It's easy to assume that you slowly lose your rights as a patient as you age, but this is far from the truth thanks to reform passed in the last few decades to reinforce the legal rights of elderly individuals. Just because you need help with basic tasks or are facing age-related mental and physical changes doesn't negate your rights to privacy, dignity, and autonomy. If you've recently encountered any of the common types of patient's rights violations listed below, you should know they're serious enough to warrant the attention of an elder care attorney.
Monitoring or Restricting Communications
Employees of a nursing home, care facility, or hospital have no legal right to record your phone conversations, open and read your mail, or listen in on your chats with other patients or loved ones. If you request privacy and don't receive it, or find out your communications have been recorded or listened to, you may have a case against the individuals and the facility itself. Even if a facility tries to set a policy regarding recording of communications, it is most likely not legally binding because it violates state and federal laws regarding a patient's right to personal privacy.
Retaliating After or Blocking Complaints
Every hospital, care facility, doctor's office, and other organization involved in the medical care of an elderly patient must have a clear policy for receiving complaints about their service. Organizations that attempt to ignore or block a patient from filing a complaint should definitely receive the attention of an elder law expert. There can be no actions taken after a complaint that could be considered retaliation either, such as moving a patient or downgrading the amount of care they receive. Any patient that states that they need to make a complaint should be assisted in their request by the facility itself in whatever way possible.
Restricting Financial Information
Many elderly patients living in long-term care arrangements find their caretakers refusing to explain the costs of certain extra services due to the claim that it's not their concern, especially if Medicare is involved in paying for part or all of the costs. However, this is untrue because all patients regardless of age or condition have a right to know all financial details regarding their care. Your nursing home or other facility should provide you with a list of all related costs, in writing, any time you request them and at any time there is a change in costs.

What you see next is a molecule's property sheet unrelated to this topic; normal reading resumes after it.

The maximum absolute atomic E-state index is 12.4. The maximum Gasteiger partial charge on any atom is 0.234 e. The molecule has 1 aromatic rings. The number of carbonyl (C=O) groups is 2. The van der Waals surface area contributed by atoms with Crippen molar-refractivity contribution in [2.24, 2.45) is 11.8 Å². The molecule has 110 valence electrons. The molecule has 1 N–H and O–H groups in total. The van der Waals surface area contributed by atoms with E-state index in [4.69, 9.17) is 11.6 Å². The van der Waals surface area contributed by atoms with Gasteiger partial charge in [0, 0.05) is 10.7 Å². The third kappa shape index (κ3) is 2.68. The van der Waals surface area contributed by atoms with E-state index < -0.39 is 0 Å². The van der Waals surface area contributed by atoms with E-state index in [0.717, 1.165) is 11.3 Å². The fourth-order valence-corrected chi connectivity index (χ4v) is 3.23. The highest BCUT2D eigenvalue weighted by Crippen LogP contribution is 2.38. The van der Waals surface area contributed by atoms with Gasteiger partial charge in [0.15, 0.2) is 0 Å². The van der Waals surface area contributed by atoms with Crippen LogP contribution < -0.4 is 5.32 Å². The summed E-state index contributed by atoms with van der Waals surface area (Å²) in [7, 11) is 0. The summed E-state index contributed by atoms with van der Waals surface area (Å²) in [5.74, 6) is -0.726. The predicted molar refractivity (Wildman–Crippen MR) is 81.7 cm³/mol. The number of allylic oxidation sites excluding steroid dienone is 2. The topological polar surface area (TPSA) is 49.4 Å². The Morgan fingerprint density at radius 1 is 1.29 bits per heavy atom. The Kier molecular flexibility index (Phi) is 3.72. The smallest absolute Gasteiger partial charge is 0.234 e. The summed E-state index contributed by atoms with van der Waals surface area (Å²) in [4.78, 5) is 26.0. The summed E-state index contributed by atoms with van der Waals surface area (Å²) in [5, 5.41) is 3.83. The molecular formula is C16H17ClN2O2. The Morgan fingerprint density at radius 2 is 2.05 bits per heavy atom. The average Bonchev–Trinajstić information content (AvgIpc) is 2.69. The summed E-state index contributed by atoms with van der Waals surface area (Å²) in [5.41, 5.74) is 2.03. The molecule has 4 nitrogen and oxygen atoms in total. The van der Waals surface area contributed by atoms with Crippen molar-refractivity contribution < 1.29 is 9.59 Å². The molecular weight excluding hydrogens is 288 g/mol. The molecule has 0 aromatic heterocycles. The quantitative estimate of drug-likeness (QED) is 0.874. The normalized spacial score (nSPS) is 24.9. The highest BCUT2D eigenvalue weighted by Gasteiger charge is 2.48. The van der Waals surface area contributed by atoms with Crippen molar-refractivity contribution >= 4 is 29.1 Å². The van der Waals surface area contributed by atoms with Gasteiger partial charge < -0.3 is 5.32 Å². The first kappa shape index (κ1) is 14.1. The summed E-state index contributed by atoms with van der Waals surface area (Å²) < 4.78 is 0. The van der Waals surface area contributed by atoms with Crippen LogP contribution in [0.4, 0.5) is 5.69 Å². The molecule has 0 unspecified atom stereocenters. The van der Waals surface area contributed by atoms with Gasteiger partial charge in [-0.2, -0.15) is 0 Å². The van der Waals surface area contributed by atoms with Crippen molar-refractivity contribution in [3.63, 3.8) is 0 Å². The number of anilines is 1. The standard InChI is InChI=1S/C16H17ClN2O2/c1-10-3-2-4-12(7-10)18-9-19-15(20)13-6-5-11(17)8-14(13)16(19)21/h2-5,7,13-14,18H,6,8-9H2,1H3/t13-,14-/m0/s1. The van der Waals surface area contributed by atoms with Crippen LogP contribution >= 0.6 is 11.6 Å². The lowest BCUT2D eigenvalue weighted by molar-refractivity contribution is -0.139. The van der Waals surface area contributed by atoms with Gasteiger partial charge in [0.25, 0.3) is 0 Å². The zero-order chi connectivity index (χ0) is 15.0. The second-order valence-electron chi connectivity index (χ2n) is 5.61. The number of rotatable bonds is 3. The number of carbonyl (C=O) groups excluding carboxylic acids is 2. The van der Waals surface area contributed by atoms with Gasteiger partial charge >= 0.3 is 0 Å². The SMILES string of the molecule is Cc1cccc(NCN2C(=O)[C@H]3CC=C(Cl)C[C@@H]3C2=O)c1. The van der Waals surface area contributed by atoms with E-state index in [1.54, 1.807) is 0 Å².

Sharing Medical and Personal Information
It's a difficult task for doctors and nurses to balance how much information to share with your loved ones and family members while you're in the hospital or undergoing long-term care. It's tempting for them to share everything with your concerned family, but you retain your legal right to privacy unless you've specifically consented to include certain people in your medical care. With just 5% of elderly patients surveyed responding that they were specifically asked for consent in sharing information with their family members, this is one of the most common violations of a patient's rights. Even if you had no problem with the doctor telling your child or spouse about your condition, you should stand up for your privacy if you didn't consent because it sets a better precedent to demand all of your rights are taken seriously.
Changing Locations Within or Between Facilities
Finally, a patient and their legally involved caregivers all have the right to know about and appeal against decisions taken by a facility to move, transfer, or discharge a patient. There are many stories about elderly patients with dementia being discharged without notice and going missing before family members are notified. Holding the facility to their legal obligation to give advanced warning of all moves, even within the same building or medical center, is essential to prevent these kinds of dangerous mistakes.